Tip: after you have saved this Type, experiment with these settings by checking the 'Fixed Field' checkbox and unchecking the 'In Overviews' checkbox.

Object Descriptions

Object Descriptions describe intrinsic or static attributes of an Object (e.g. name, gender). You can specify the value type and behaviour of each Object Description.

By default, one empty Object Description is shown when you add a new Type. Click the green 'add' button to additional Object Descriptions. You can re-order the Object Descriptions by grabbing the handle in front of the Object Descriptions and by dragging the Object Description to the desired position.

In this case we need five Object Descriptions, so you need to click the 'add' button four times.

Define the first Object Description as 'Family Name'.

Define the second Object Description as 'Given Name'.

For both these Object Descriptions: use the drop-down menu to set the value type to 'String'. Check the third checkbox 'Use Description for names' to compose the name of Objects using the value of this Object Description. To be able to use the value of this Object Description in a quick search, check the fourth checkbox 'Use Description for quick search'.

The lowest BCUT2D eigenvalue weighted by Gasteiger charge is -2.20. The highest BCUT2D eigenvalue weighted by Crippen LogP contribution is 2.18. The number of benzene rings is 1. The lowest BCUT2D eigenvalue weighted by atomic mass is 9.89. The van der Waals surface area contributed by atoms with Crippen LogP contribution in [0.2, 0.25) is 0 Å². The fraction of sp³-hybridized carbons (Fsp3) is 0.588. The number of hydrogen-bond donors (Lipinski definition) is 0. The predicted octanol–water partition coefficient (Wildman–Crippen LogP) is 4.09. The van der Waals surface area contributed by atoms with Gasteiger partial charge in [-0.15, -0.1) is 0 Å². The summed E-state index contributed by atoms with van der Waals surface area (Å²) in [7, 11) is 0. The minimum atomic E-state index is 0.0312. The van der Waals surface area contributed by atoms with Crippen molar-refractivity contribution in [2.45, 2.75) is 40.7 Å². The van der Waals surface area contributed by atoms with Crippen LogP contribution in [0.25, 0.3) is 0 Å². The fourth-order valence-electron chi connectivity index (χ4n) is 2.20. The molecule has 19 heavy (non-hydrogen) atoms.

Define the third Object Description as 'Bio' and use the drop-down menu to set the value type to 'Text (Tags & Layout)'. Don't check any of the checkboxes.

Define the fourth Object Description as 'Image' and use the drop-down menu to set the value type to Media. Don't check any of the checkboxes.

Define the fifth Object Description as 'VIAF id' and use the drop-down menu to set the value type to 'String'. Check the fifth checkbox 'Show Description in overviews' to show the value of this Object Description as a column in overviews of Objects in this Type.

The VIAF id is an identifier taken from the Virtual International Authority File, see: viaf.org. Read the blog post 'Linked Data vs Curation Island' to learn more about the importance of including external identifiers in your dataset.